So What Do You Do with Fennel Leaves?

by Alifair Skebe

At The Delmar Farmers’ Market yesterday, Farmer DJ and a customer were talking over the colorful mounds of vegetables at his and Farmer John’s stand. The contention was fennel: what is it? how do you cook it, and then, the point at which my ears perked up: “So what do you do with the leaves?”

Fennel, classic to French cooking and also known as anise, comes from the parsley family and has a taste similar to licorice or tarragon. The entire plant can be used in both cooking and herbal medicine, and the leaves or fronds are particularly aromatic and delicate in texture and flavor. So, I got myself some fennel from DJ and took to the kitchen that night. In this article, you will see two variations on fennel fronds’ use: one with cheese and another a classic fish dish using salmon from “fin.”

The Risotto

A summer risotto with fennel fronds

All risottos use the same method of slow cooking Arborio rice, a highly absorbent rice from Italy, adding a dense stock and white or light red wine, and finishing with a flavorful cheese to create a rich, creamy texture. Because Arborio rice is imported and very fine, it can be costly. This recipe substitutes half of the Arborio rice for pearled barley, which has a similar texture and absorbency. Other ingredients can be grown in your garden and found in a local farmer’s market or specialty foods shop.

In this recipe, the vegetables garlic scapes, spring onion, and snap peas are balanced with the herbs and spices fennel frond and French paprika so as not to overpower the delightful taste of the washed rind cheese used.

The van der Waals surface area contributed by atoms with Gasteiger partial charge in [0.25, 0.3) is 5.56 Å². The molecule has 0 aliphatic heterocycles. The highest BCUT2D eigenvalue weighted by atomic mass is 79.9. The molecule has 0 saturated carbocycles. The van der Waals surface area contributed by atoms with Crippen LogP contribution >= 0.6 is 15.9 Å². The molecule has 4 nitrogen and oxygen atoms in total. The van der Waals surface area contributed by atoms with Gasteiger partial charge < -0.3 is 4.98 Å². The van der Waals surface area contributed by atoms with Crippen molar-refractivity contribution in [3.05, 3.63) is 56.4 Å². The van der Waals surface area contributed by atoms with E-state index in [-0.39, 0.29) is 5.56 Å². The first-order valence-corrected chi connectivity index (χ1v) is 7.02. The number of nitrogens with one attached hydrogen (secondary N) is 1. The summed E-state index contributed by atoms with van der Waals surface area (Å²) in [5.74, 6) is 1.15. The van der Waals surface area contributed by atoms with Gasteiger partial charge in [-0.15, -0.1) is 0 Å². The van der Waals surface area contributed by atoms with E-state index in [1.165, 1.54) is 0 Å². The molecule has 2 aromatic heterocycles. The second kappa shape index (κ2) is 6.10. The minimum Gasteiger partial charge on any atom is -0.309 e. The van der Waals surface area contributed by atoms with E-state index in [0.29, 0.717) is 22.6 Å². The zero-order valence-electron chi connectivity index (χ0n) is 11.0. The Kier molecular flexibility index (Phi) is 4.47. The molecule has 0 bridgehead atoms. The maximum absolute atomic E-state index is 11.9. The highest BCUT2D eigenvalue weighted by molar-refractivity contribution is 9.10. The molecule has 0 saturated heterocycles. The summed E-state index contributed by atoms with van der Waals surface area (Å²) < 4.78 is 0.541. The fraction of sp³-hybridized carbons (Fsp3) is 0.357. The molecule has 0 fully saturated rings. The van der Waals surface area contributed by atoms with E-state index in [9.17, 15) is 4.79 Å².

Garlic Scape, Snap Pea, Fennel, and “Maggie’s Round” Risotto

  • 2 tbsp butter
  • 4 garlic scapes
  • 1 small onion
  • splash of Banyuls vinegar
  • 1 cp Arborio rice
  • 1 cp pearled barley
  • 1 qt stock (vegetable or chicken)
  • 1 cp Pino Grigio wine
  • 1 cp fresh snap peas
  • ¼ cp fennel fronds
  • 1 tsp sea salt
  • 1 tsp French paprika
  • 2 oz. Maggie’s Round, Pawlette, and/or Berleberg diced

Melt butter in a pan on medium heat. Heat stock in a separate pan and keep covered on low heat. Cut scapes and onion into butter and sauté until onions are semi-transparent. Add a splash of Banyuls (or similar light wine or rice vinegar). Add rice and barley and sauté in the butter for 1-2 minutes. Begin to add the warm stock, one cup at a time as the rice adsorbs the liquid. Stir often. When the rice and barley begin to plump, add paprika and salt, snap peas and fennel fronds. Add wine. Finish with your choice of cheeses mentioned. Stir until the cheese melts evenly throughout the risotto. The risotto will be done when the rice has taken in all the flavor and is al dente. The risotto will look creamy and generously wet around the rice and barley, neither dry nor runny. Pepper and salt to taste.

Fennel Salmon with Collards and Kale

Fennel fronds and thick greens make a wonderful base for cooking fish, and the flavor of fennel pairs particularly well with salmon. This recipe steams the fish over a bed of greens, and the fish soaks up the flavors as the steam rises.

  • 1-1/2 lbs fresh salmon
  • 2cps fennel fronds coarsely chopped
  • 4 large collard leaves cut in thick strips
  • 4 Red Russian kale leaves coarsely chopped
  • juice of ½ lemon
  • 1 tbsp olive oil
  • a splash of Banyuls vinegar
  • a drizzle of A L’Olivier Herbes des Provence olive oil
  • salt and pepper

Use a dutch oven or similarly large, heavy pot with lid on the stove top. Heat the pot to medium to low. Line the bottom of the pot with the cut fennel fronds, collards, and kale. Gently place the salmon on top of the greens. Juice the ½ lemon on the salmon. Add 1 tbsp olive oil to moisten the salmon and greens. As the salmon steams, the oil will release into the greens and the greens will protect the salmon from burning. Add a splash of Banyuls vinegar and drizzle of Herbes des Provence olive oil. Let cook until the fish is pink and flakes. Add salt and pepper to taste.

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